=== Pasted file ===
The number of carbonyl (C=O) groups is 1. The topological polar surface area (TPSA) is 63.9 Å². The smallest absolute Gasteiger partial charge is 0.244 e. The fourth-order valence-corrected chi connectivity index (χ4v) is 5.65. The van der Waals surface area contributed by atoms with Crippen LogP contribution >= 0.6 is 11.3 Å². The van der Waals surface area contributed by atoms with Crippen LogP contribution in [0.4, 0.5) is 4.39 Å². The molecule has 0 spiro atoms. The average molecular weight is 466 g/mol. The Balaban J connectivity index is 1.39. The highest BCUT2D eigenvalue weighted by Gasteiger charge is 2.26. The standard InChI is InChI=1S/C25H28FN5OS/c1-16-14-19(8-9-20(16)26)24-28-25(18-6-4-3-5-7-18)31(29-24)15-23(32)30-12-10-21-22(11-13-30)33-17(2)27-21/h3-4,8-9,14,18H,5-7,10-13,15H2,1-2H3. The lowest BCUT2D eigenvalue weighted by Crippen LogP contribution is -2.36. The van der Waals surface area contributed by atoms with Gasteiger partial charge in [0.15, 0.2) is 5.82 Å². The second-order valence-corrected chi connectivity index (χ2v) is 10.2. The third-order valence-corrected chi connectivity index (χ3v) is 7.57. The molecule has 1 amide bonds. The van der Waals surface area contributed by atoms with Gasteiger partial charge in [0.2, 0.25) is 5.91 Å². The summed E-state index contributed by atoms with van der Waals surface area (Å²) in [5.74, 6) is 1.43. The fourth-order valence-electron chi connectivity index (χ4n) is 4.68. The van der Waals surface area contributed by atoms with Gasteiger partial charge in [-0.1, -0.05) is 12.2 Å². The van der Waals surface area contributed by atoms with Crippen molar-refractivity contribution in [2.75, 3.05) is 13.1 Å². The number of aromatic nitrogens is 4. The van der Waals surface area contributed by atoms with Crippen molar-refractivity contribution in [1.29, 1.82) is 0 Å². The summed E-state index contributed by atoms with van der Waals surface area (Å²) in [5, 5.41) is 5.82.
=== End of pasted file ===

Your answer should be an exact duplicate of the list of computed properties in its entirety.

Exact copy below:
The number of carbonyl (C=O) groups is 1. The topological polar surface area (TPSA) is 63.9 Å². The smallest absolute Gasteiger partial charge is 0.244 e. The fourth-order valence-corrected chi connectivity index (χ4v) is 5.65. The van der Waals surface area contributed by atoms with Crippen LogP contribution >= 0.6 is 11.3 Å². The van der Waals surface area contributed by atoms with Crippen LogP contribution in [0.4, 0.5) is 4.39 Å². The molecule has 0 spiro atoms. The average molecular weight is 466 g/mol. The Balaban J connectivity index is 1.39. The highest BCUT2D eigenvalue weighted by Gasteiger charge is 2.26. The standard InChI is InChI=1S/C25H28FN5OS/c1-16-14-19(8-9-20(16)26)24-28-25(18-6-4-3-5-7-18)31(29-24)15-23(32)30-12-10-21-22(11-13-30)33-17(2)27-21/h3-4,8-9,14,18H,5-7,10-13,15H2,1-2H3. The lowest BCUT2D eigenvalue weighted by Crippen LogP contribution is -2.36. The van der Waals surface area contributed by atoms with Gasteiger partial charge in [0.15, 0.2) is 5.82 Å². The second-order valence-corrected chi connectivity index (χ2v) is 10.2. The third-order valence-corrected chi connectivity index (χ3v) is 7.57. The molecule has 1 amide bonds. The van der Waals surface area contributed by atoms with Gasteiger partial charge in [0.2, 0.25) is 5.91 Å². The summed E-state index contributed by atoms with van der Waals surface area (Å²) in [5.74, 6) is 1.43. The fourth-order valence-electron chi connectivity index (χ4n) is 4.68. The van der Waals surface area contributed by atoms with Gasteiger partial charge in [-0.1, -0.05) is 12.2 Å². The van der Waals surface area contributed by atoms with Crippen molar-refractivity contribution in [2.75, 3.05) is 13.1 Å². The number of aromatic nitrogens is 4. The van der Waals surface area contributed by atoms with Crippen molar-refractivity contribution in [1.29, 1.82) is 0 Å². The summed E-state index contributed by atoms with van der Waals surface area (Å²) in [5, 5.41) is 5.82.